Charity villains and that guy in the White House

Gary Mallin
By Gary Mallin

The big story for me, and obviously many other Australians, this week was Richard Pratt, his death and his life. What he did in his 74 years has become legend, eulogised, written of and spoken about by people from prime ministers to lowly battlers, and now that he is no longer with us, there may be more to come – good, bad and indifferent.

I would have liked to have met him, and listened to his stories of success and failure, and been inspired by them. But, like many of us, I only know someone who knew him. Be that as it may, I am inspired by Pratt (whose parents changed their name from the Polish Przecicki) and how he turned a dream into a reality – it is the fairytale stuff that we read about in the fluffy magazines.

As is usual after someone grows into a tall poppy, there are many want to scythe you down. This is the case with

Richard Pratt
Richard Pratt

Pratt, a man whose ledger will be heavily weighted to the positive. In letters to newspapers this week, this one from Marcus L’Estrange, of St Kilda, struck me as somewhat curious.

Lest we forget. It’s sad to see anybody die, let alone an interesting person such as Dick Pratt. However, he, along with others, was found guilty of removing $700 million from the pockets of ordinary Australians. His supporters, who felt that he was hard done by, should apologise to Graeme Samuel of the ACCC.”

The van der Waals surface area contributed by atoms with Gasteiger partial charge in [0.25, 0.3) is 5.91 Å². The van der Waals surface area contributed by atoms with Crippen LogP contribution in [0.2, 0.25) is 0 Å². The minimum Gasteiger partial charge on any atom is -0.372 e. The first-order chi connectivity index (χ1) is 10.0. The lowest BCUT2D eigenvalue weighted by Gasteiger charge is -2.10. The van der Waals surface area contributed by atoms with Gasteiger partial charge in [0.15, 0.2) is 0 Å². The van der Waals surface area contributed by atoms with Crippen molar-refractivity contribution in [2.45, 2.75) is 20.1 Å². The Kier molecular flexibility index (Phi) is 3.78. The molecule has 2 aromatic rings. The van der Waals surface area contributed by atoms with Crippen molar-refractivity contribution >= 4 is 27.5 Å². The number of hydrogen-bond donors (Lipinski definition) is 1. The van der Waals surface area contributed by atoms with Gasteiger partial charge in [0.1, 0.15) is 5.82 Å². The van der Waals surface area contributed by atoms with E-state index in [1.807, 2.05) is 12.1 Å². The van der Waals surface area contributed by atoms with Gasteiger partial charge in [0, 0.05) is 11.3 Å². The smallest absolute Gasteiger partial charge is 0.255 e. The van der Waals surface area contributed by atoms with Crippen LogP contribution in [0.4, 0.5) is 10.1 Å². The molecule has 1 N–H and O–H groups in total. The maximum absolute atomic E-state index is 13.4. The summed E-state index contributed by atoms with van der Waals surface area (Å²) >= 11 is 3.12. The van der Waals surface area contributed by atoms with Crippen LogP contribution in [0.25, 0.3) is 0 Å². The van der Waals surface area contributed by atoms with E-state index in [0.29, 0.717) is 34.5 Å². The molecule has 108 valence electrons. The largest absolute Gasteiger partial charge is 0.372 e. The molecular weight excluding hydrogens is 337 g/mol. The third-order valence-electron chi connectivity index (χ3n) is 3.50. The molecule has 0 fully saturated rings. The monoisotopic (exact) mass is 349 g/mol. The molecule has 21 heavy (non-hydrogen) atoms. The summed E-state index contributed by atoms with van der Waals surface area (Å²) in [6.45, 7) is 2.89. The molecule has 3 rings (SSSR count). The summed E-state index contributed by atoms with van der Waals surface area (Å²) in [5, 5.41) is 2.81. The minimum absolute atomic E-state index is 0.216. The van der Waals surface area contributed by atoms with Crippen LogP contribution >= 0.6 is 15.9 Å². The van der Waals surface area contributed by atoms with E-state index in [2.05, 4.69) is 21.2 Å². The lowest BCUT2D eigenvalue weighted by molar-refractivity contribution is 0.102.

How ungenerous and how ungrateful of Pratt’s philanthropic work.

At least Pratt did not flee jurisdiction like the Skases of this world; he stayed and faced the music and paid big time for it, $36 million in fines levied by the ACCC.

We humans tend to rate others by what they have, what car they drive and how much they’re worth monetarily. Perhaps, Pratt should be remembered not for what he had or his faults but for what he gave. And he gave plenty. He deserves peace now.

The second story of the week for me is US President Barack Obama’s 100th day in office. Only 100 days and he has achieved so much, but he wants more. He says he is pleased but not satisfied. His hunger to do more not just for Americans but for all in the world will put him among the great US statesmen.

President Obama
President Obama

Keep your eye on Obama.


3 thoughts on “Charity villains and that guy in the White House

  1. The comment from Eli,1/5/09, on my ‘Letter to the Editor’, ‘The Age’, 30/4/09, missed the point. Pratt’s company stole $700 million (Amcor-another $700 million) from his customers and all of us lost out by way of our purchasers. He is said to be Australia’s greatest philanthropist but his contributions over 30 years amount to about 60% of the illicit profits gained from his cartel with Amcor. He never gave his own money but gave money stolen from Australians.

    As Andrew Bolt said and noted in ‘The Herald Sun’, 24/4/09, ‘Graeme Samuel was snubbed by prominent Jews. The Executive Council of Australian Jewry denounced him. Social invitations were cancelled. Implicit was the view that Samuel should have gone soft on a mate. A Jew. A host who had many under similar obligations of patronage’.

    “The law shall not stop with the punishment of petty crimes by little people. It must also reach men who posses themselves of great power” – Robert Jackson, US prosecutor, Nuremberg trials. Lest we forget.

    1. Thank you Marcus for commenting. This article was actually written by Gary Mallin as a guest contributor. However I will pass on your reply if he has not yet read it.

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